Simon says game in BeagleBoard SBC

Category

Blog IoT
24 December, 2014 0

Introduction

In my last post about GPIO and LEDs in lua, I wrote about a cool feature in Linux when working on embedded systems, such as the possibility to access hardware devices using the file system.

In this post, I’ll be using this feature to build the game, ‘Simon says’ in Lua. I’ll be using a BeagleBoard rev C4 with ubuntu 11.04 installed.

We did this project with my colleagues for an embedded robotics course, so the credit is also shared with them. ?

GPIOs in the Beagleboard Note

According to the Beagleboard datasheet, the processor can be configured to use all the pins in the expansion port as GPIOs, but this is a more advanced task that requires changing the MUX registers in the processor, which can be achieved by recompiling the kernel changing the kernel headers.

The Ubuntu image for Beagleboard already has several pins configured as GPIO. Thanks to Michael Shiloh, he found the pins that can be used as GPIO by default. This is the list of GPIOs you can use (and the corresponding pin in the expansion port):

  • 157 (pin 22)
  • 159 (pin 18)
  • 161 (pin 16)
  • 162 (pin 14)
  • 136 (pin 9)
  • 137 (pin 7)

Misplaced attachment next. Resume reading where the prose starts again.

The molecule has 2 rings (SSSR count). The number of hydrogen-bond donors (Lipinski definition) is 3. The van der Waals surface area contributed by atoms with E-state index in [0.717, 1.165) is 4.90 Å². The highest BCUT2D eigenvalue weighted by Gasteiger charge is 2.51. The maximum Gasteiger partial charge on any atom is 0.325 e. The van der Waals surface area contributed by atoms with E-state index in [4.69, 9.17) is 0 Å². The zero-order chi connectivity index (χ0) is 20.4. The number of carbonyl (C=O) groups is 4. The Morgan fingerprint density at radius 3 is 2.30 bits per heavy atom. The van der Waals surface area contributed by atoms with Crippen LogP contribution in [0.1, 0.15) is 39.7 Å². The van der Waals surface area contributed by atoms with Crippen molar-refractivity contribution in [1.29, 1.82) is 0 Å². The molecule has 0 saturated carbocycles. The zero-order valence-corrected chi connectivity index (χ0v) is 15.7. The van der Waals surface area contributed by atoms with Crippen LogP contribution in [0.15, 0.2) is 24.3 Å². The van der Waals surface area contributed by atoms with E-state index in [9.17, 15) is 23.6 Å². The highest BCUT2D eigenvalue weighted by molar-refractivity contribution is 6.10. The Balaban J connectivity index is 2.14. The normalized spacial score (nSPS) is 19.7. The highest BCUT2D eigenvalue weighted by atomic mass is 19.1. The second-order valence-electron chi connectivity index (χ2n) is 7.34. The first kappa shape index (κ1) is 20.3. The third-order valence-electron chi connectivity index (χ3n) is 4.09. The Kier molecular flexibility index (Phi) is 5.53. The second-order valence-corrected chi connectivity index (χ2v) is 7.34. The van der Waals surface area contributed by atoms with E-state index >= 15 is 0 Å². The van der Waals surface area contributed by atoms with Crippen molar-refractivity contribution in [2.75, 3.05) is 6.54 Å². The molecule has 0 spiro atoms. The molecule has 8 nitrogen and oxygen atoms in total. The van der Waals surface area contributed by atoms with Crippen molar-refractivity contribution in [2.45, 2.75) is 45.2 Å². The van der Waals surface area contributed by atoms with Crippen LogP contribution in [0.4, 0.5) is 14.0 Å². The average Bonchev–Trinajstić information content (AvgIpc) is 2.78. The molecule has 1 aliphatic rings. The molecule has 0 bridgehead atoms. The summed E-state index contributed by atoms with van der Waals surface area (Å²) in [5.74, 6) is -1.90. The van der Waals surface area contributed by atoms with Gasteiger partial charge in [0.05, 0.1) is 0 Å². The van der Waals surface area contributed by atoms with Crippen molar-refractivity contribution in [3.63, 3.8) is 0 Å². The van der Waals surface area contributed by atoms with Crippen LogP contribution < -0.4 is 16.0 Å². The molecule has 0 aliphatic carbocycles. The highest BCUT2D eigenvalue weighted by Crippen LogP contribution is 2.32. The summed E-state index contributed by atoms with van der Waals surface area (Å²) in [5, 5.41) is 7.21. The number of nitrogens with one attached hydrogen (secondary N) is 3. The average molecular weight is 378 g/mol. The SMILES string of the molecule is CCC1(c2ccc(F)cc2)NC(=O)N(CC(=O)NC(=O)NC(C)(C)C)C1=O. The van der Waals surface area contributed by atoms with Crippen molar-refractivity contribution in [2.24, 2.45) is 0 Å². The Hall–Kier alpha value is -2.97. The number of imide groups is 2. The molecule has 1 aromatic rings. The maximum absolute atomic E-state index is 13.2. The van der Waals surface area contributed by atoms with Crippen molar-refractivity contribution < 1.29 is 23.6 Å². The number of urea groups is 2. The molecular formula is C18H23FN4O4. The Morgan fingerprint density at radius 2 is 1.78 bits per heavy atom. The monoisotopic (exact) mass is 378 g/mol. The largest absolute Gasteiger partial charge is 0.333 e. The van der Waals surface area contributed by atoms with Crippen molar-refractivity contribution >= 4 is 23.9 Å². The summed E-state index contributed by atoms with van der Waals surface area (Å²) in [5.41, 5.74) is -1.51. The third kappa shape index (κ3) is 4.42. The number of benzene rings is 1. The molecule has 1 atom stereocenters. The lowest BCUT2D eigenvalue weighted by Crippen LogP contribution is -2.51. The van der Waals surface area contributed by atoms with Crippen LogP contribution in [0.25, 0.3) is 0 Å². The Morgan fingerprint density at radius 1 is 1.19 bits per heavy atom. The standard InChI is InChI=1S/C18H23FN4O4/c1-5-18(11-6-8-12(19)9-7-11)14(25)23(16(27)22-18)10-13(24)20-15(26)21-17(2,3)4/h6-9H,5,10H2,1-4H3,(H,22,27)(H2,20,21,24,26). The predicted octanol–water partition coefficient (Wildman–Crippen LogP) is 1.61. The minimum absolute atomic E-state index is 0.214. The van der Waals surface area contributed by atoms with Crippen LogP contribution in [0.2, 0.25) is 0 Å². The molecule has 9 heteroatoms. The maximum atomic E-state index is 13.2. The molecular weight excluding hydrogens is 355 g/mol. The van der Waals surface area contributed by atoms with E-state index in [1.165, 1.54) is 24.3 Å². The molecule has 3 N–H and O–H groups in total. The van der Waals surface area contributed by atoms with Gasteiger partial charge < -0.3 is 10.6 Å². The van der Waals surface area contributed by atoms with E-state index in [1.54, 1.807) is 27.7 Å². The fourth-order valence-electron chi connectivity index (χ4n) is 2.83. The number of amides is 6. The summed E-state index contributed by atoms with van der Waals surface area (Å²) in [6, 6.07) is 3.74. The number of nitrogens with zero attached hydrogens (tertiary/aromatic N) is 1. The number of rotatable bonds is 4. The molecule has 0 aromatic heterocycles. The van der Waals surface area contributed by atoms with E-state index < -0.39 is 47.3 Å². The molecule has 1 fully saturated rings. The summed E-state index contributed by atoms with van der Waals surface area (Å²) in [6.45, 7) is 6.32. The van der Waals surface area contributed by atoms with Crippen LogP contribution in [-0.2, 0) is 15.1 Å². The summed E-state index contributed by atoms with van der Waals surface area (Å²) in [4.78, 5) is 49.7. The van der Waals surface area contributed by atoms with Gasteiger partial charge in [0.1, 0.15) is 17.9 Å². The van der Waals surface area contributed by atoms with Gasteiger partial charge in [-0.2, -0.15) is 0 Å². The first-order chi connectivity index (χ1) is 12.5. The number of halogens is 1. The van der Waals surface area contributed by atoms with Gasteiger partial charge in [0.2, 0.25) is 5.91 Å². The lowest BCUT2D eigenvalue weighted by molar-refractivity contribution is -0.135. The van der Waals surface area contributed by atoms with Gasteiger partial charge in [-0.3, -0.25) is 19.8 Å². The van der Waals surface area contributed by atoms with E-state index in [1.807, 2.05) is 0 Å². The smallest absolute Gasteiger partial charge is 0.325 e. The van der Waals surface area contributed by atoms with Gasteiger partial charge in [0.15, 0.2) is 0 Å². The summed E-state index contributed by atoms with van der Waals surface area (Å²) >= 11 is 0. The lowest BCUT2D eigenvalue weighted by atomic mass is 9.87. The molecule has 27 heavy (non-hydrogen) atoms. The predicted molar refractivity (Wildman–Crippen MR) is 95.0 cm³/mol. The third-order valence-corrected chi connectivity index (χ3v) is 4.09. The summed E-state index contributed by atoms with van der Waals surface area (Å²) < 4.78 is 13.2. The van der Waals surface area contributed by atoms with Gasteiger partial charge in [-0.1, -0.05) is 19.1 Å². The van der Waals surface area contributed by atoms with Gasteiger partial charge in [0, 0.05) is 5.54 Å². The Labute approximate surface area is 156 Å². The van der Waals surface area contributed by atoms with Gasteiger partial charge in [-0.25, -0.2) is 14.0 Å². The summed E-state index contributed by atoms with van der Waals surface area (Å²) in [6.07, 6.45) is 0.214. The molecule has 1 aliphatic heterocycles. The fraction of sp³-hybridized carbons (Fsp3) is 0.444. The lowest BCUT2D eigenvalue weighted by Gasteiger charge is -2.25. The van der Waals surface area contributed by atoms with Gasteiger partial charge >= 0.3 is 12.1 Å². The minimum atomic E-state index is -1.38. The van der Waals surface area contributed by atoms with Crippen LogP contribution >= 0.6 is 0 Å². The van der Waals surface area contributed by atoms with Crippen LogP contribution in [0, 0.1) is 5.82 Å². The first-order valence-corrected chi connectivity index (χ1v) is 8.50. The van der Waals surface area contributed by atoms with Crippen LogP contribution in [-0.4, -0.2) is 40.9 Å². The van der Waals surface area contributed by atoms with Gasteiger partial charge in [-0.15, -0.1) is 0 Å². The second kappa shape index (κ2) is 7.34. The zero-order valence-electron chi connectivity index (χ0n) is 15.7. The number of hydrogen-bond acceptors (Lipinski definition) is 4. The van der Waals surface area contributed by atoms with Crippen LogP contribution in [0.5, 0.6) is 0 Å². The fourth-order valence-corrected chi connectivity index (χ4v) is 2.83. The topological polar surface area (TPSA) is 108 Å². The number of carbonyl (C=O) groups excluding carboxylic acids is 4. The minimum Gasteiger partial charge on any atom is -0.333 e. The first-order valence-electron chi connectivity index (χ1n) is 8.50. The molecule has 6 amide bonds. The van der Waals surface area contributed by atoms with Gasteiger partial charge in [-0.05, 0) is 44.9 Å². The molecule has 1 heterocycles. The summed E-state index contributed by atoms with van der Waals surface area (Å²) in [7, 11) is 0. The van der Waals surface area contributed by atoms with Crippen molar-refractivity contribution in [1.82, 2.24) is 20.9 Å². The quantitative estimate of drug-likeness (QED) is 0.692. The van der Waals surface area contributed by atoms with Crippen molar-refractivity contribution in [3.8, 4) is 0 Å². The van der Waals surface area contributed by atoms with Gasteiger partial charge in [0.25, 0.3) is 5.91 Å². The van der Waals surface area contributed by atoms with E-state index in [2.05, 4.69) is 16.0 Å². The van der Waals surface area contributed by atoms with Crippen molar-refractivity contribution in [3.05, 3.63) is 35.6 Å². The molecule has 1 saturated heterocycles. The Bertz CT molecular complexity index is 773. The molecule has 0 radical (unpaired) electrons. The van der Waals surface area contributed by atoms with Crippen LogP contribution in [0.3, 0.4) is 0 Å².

• 138 (pin 5)
  • 139 (pin 3)

For a reference on the pin number for each of these GPIOs read the Beagleboard datasheet.

Development

For this game, I only used 3 LEDs, because at that time I didn’t have more of these ? but it’s very easy to add more.

I used 3 GPIO ports to connect the LEDs and 3 for the buttons. Using the default ubuntu installation I could plug 4 LEDs and 4 buttons. If I wanted more, I should tune the kernel as said earlier in the post.

Connecting the LEDs and buttons

The picture below shows how everything is connected. It works as a proof of concept, but I wouldn’t give this to anyone to play. ?

Since the picture does not explain this clearly:

I used pins 3,5,7 (GPIO 139,138,137 respectively) as input for the buttons and pins 12,14,16 (GPIO 158,162,161 respectively) as output GPIOs for the LEDs.

The diagram below shows how to connect the buttons and LEDs.

Source code

The source code is available in Github: https://github.com/rsisto/simonSaysLuaGpio

The source code is quite simple, The GPIO library explained in the GPIO post was used to interface with the LEDs and buttons.

The rest of the code is just a main loop implementing the game logic. When the user loses, the LEDs blink several times, and the application quits.

That’s it for now. Let me know if you have any comments or if the code was any use for you! Please share! ?

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bkadmin
Wednesday December 24, 2014 - 21:12 Blog, IoT
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